4. Other papers (secondary abstracts)

[18] Reiner W. Hartenstein, Karin Schmidt: Combining Structural and Procedural Programming by Parallelizing Compilation; Proceedings of the Symposium on Applied Computing, Nashville, TN, Feb. 1995

A new architectural class of high performance data-parallel machines, called Xputers, is presented which combine structural programming with traditional von Neumann control flow (procedural) programming. From this combination a new programming paradigm arises which is not familiar to the usual software developer. To counteract this deficiency an automatic parallelization and compilation method for Xputers has been developed for the input language C. Sources are restructured and partitioned into an Xputer-suitable execution sequence providing parallelism at expression and at statement level. Data is mapped in a regular form onto the Xputer memory space to be accessible by the Xputers data sequencer hardware which provides a generic set of fast address sequences. The data operations within each part of the derived execution sequence are coded as a structural description for further synthesis towards the reconfigurable ALU which is based on field-programmable logic. Additionally, assembly code is produced in order to control program execution through the data sequencer hardware. The entire method performing the paradigm shift works without further user interaction and all steps are driven by parameters describing the actual target hardware configuration.

[19] R. W. Hartenstein, K. Schmidt: A Restructuring Compilation Method for the Xputer Paradigm: IWPP 94, Proceedings of th Int. Workshop on Parallel Processing, Bangalore, India, Dec. 1994

A new architectural class of high performance data-parallel machines, called Xputers, is presented which combines structural programming with traditional von Neumann control flow programming. From this combination a new programming paradigm arises which is not familiar to the usual software developer. To counteract this drawback a program partitioning, restructuring, and mapping method for Xputers has been developed for the input language C. Sources are restructured and partitioned into an Xputer-suitable execution sequence providing parallelism at expression and at statement level. Data is mapped in a regular form onto the Xputer memory space to be accessible by the Xputer's data sequencer hardware which provides a generic set of fast address sequences. The data operations within each part of the derived execution sequence are coded as a structural description for further synthesis towards the reconfigurable ALU which is based on field-programmable logic. Additionally, assembly code is produced in order to control program execution through the data sequencer hardware. The entire method performing the paradigm shift works without further user interaction and all steps are driven by parameters describing the actual target hardware configuration.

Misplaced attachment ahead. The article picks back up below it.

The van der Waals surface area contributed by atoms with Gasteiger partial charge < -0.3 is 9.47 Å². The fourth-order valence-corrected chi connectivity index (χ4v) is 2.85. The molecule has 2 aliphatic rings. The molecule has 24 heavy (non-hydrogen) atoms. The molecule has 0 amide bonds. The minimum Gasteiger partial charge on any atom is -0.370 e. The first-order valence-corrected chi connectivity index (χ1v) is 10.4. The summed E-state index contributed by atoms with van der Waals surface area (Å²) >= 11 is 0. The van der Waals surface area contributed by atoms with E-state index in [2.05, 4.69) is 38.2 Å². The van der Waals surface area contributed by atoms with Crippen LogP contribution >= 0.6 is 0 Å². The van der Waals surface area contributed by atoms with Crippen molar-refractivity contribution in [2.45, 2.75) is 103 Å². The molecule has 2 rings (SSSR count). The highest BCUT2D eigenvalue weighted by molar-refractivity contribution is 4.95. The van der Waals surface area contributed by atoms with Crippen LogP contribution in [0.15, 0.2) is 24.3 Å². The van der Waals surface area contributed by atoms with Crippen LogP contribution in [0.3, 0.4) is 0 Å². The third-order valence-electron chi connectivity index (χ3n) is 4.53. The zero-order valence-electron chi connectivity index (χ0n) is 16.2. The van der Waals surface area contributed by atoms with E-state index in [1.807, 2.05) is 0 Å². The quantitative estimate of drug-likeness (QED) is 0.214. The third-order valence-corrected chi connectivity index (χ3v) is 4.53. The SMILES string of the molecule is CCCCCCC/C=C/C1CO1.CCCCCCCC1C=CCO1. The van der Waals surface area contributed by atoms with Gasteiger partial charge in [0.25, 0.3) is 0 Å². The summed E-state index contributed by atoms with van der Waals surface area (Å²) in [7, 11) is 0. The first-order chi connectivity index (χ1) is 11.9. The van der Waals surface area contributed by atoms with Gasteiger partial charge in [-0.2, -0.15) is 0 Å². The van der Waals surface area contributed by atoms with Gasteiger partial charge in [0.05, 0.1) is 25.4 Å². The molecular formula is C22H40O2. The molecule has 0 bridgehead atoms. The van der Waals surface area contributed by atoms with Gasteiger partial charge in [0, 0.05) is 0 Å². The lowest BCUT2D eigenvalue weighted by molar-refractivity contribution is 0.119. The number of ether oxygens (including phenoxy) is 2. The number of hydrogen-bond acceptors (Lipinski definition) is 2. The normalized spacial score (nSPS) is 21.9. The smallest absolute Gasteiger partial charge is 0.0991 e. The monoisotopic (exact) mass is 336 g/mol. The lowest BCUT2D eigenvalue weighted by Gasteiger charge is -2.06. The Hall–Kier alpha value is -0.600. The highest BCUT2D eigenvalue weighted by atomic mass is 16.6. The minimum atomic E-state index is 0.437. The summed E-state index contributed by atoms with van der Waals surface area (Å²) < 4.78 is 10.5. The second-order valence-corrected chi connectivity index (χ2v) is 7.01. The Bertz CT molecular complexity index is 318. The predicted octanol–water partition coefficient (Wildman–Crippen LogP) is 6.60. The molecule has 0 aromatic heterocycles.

[20] R. W. Hartenstein, et al.: A New FPGA Architecture for Word-oriented Datapaths; 4rd Int. Workshop On Field Programmable Logic And Applications, FPL¹94, Prague, September 7-10, 1994, Lecture Notes in Computer Science, Springer, 1994; also in: Canadian Workshop on Field-Programmable Devices, FPD¹94, Kingston, Ontario, June 13-16, 1994

An FPGA architecture (reconfigurable datapath architecture, rDPA) for word-oriented datapaths is presented, which has been developed to support a variety of Xputer architectures. In contrast to von Neumann machines an Xputer architecture strongly supports the concept of the "soft ALU" (rALU). Fine grained parallelism is achieved by using simple reconfigurable processing elements which are called datapath units (DPUs). The word-oriented datapath simplifies the mapping of applications onto the architecture. Pipelining is supported by the architecture. It is extendable to almost arbitrarily large arrays and is dynamically reconfigurable in-circuit. The programming environment allows automatic mapping of the operators from high level descriptions. The corresponding scheduling techniques for I/O operations are explained. The rDPA can be used as a reconfigurable ALU for bus-oriented host based systems as well as for rapid prototyping of high speed datapaths.